Handgrip strength is inversely associated with fatal cardiovascular and all-cause mortality events
Laukkanen, J. A., Voutilainen, A., Kurl, S., Araujo, C. G. S., Jae, S. Y., & Kunutsor, S. K. (2020). Handgrip strength is inversely associated with fatal cardiovascular and all-cause mortality events. Annals of Medicine, 52(3-4), 109-119. https://doi.org/10.1080/07853890.2020.1748220
Published inAnnals of Medicine
© 2020 Informa UK Limited, trading as Taylor & Francis Group
Purpose: We aimed to assess the associations of handgrip strength (HS) with cardiovascular and all-cause mortality and whether adding data on HS to cardiovascular disease (CVD) risk factors is associated with improvement in CVD mortality prediction. Design: Handgrip strength was assessed in a population-based sample of 861 participants aged 61-74 years at baseline. Relative HS was obtained by dividing the absolute value by body weight. Results: During a median (interquartile range) follow-up of 17.3 (12.6-18.4) years, 116 fatal coronary heart diseases (CHDs), 195 fatal CVDs, and 412 all-cause mortality events occurred. On adjustment for several risk factors, the hazard ratios (95% CIs) for fatal CHD, fatal CVD, and all-cause mortality were 0.59 (0.37-0.95), 0.59 (0.41-0.86), and 0.66 (0.51-0.84) respectively comparing extreme tertiles of relative HS. Adding relative HS to a CVD mortality risk prediction model containing established risk factors did not improve discrimination or reclassification using Harrel’s C-index (C-index change: 0.0034; p = 0.65), integrated-discrimination-improvement (0.0059; p = 0.20), and net-reclassification-improvement (-1.31%; p = 0.74); however, there was a significant difference in in -2 log likelihood (p < 0.001). Conclusion: Relative HS is inversely associated with CHD, CVD and all-cause mortality events. Adding relative HS to conventional risk factors improves CVD risk assessment using sensitive measures of discrimination. ...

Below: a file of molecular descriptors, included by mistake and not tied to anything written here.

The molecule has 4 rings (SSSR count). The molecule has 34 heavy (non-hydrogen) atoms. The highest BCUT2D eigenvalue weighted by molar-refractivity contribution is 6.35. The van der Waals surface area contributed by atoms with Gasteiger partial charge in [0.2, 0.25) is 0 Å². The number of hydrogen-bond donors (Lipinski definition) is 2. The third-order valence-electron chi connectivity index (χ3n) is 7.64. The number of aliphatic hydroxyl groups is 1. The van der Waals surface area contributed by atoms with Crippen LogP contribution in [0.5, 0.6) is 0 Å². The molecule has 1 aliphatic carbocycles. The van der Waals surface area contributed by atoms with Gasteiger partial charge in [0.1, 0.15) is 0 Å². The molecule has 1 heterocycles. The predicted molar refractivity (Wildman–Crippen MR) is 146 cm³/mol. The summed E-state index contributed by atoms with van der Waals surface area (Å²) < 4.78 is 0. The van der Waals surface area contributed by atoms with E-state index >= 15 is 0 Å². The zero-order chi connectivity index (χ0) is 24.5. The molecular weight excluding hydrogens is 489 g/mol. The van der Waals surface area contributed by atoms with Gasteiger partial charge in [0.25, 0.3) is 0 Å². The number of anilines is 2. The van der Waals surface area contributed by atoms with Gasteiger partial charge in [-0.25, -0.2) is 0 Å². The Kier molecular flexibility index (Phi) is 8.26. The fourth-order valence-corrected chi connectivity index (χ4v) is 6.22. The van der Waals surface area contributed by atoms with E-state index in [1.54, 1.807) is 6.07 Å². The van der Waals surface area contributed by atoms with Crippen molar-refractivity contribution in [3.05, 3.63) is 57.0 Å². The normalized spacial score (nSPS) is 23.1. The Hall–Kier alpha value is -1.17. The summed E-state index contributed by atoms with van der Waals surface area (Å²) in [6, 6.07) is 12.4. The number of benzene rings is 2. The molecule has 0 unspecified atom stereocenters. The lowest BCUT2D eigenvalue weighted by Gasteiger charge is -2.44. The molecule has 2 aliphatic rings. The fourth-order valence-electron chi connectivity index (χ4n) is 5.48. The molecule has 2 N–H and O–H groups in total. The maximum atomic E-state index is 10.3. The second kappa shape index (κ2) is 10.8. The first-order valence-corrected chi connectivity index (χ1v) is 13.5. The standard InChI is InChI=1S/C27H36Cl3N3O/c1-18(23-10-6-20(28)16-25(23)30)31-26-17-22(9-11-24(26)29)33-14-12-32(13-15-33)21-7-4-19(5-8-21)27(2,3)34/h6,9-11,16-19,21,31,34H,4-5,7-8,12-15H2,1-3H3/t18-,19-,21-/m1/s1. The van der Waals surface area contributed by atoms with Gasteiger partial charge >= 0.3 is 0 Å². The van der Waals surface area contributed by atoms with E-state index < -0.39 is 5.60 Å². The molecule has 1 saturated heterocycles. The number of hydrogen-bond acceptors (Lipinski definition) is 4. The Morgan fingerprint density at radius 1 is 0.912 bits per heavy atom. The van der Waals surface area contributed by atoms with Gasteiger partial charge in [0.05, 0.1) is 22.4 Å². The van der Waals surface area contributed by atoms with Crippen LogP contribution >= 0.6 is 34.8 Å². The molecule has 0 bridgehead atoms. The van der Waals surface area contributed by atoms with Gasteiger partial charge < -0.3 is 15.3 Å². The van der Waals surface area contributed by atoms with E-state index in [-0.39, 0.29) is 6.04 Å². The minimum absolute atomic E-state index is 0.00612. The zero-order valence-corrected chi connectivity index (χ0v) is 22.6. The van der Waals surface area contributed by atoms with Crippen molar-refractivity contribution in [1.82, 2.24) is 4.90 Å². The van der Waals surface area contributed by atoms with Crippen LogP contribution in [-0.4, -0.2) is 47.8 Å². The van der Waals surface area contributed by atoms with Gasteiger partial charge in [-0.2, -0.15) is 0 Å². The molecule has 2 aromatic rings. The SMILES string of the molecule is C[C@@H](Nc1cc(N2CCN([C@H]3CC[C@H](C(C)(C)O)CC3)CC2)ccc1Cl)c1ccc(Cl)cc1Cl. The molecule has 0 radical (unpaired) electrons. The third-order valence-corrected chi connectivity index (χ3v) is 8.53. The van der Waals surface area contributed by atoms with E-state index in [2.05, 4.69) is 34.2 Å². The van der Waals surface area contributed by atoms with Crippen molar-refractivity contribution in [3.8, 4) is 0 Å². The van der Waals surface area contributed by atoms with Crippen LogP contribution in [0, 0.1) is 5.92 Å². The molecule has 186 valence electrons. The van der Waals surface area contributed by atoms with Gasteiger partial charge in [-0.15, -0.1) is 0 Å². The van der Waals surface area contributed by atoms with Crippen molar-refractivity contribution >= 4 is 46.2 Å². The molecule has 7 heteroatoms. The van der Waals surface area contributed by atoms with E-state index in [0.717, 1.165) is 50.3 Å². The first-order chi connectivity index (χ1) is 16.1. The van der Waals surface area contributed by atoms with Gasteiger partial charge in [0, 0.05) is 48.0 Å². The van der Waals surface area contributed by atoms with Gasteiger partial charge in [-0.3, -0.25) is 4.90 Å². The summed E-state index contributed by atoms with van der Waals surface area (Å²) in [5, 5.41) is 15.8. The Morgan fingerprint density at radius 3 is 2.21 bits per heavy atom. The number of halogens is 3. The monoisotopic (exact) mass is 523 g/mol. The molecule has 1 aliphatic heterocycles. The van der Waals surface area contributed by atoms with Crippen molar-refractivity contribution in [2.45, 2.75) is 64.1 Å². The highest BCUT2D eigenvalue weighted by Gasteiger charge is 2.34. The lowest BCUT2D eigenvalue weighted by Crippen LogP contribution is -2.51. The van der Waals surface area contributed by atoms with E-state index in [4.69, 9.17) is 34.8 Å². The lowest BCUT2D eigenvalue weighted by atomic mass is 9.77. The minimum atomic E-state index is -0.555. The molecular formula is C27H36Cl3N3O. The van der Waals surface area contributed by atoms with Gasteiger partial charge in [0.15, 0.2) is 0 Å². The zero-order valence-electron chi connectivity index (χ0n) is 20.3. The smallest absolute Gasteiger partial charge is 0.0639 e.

PublisherTaylor & Francis
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- Liikuntatieteiden tiedekunta 
Additional information about fundingThis work has been supported in part by grants from the Finnish Foundation for Cardiovascular Research, Helsinki, Finland. Dr. Setor K. Kunutsor acknowledges support from the NIHR Biomedical Research Centre at the University Hospitals Bristol NHS Foundation Trust and the University of Bristol. The views expressed in this publication are those of the author and not necessarily those of the NHS, the National Institute for Health Research or the Department of Health. ...
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